Homepages often have multiple objectives. Everyone in your organization wants to pile stuff on your homepage: products, partnership announcements, press releases, job opportunities, marketing copy, positioning statements, special offers and welcome messages. But most importantly, it is often the first step a visitor takes on the way to a conversion action. So the single most important goal for your homepage is to get people to click off the homepage and on to their task.
Serving Too Many Masters
Consider these three rules of web awareness:
• If the visitor can’t find something easily, it doesn’t exist
• If you emphasize too many items, all of them lose importance
• Any delay increases frustration
Take an inventory of your homepage design. What are all the things you are trying to communicate with your homepage? Then think of your business model — what is the single most important thing you are trying to accomplish in your business? How is that reflected on your homepage? It should be your top priority. But more likely than not your homepage is trying to serve too many masters, and your design has given prominence to wrong priorities. Even worse, by emphasizing too many items on the homepage, you destroy your visitors’ ability to find key information, paralyzing them from making a decision. If you emphasize everything, then nothing will be important.
Prioritize, Align & Focus
Once you list out all the things you are trying to do with your homepage, categorize and prioritize them, and get agreement company-wide. Ultimately, the main focus of your homepage should be on key conversion actions that have a measureable impact on company revenue. Other objectives that are identified as important can then be simplified so that there is a logical flow to how they are presented.
You first want your visitors to focus on the primary goal of your website. Their attention should then follow a streamlined flow to other priority content on the page. But be sure to reduce the number of options you provide them, making sure the user is able to stay focused on their intent and that the homepage design mimics their thought sequence.
Keep it Simple
Everyone likes to try the next new thing. But many widely-used design elements are actually conversion killers. Visual elements include such as vivid background colors, giant photo billboards, creative text treatments, visual embellishments, animations and video not only take up prime page real estate, but can steal your visitors’ attention away from your conversion action. Photos of people and nything that moves (like a Flash animation) can be especially distracting, because they immediately draw visitors’ attention and can easily overshadow the conversion action.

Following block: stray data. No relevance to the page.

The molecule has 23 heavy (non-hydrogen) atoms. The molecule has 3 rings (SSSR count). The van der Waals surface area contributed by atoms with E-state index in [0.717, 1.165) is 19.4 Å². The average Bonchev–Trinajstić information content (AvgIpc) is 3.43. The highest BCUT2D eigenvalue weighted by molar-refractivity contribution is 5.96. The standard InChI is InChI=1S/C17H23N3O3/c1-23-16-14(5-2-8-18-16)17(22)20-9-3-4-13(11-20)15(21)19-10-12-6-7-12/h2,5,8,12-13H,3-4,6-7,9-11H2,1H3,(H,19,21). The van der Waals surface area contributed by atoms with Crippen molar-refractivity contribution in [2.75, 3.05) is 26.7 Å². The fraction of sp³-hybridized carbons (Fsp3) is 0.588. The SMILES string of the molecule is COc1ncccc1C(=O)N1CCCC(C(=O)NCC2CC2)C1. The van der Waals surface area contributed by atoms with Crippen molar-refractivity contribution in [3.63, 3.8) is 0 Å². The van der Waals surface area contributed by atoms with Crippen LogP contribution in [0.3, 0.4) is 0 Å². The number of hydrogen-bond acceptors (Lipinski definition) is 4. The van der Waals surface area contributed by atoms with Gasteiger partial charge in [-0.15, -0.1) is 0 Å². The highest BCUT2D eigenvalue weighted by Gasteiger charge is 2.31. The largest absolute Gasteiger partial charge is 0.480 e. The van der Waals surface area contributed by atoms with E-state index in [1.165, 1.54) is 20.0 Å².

When it comes to your homepage design, borrow this important tip from landing page optimization: unless a visual element directly supports a key conversion action, it should be removed. Use visual elements only to focus visitors on a small number of initial objectives, so they are not confused about what they can do on your site.
You should also consider, from a business perspective, whether using cool multimedia graphics or video is the best way to communicate your message. Try instead to use brief text to tell your brand story, but focus your layout around getting visitors to the content that they need. If you have a splash page remove it. It keeps the visitor from getting to the desired information and you may be losing a good number of your visitors to the backspace button while they wait for your site to load.
There is an important principal called the Platinum Rule that is an excellent motto for your homepage design process: “Do unto others as they want done onto them” (Dr. Tony Alessandro). Get out of your own head and look at your homepage from your visitors’ perspective. Even good pages can be improved. And keep your graphic designers on a short leash; their creativity should be subordinated to the business purpose of the site.
Your goal is to lighten the load of your homepage. Make it accountable to fewer people in the organization by creating a very simple environment for visitors to absorb your information and take action. Ultimately, conversion will always trump cool, and a clear and simple homepage design will generate an increased conversion rate that will translate to very measurable bottom-line increases.
Tim Ash is the CEO of SiteTuners.com, a landing page optimization firm that offers consulting and conversion improvement tools. He is the chairperson of ConversionConference.com and a speaker at events worldwide. Tim is a contributing columnist at many publications and author of Landing Page Optimization.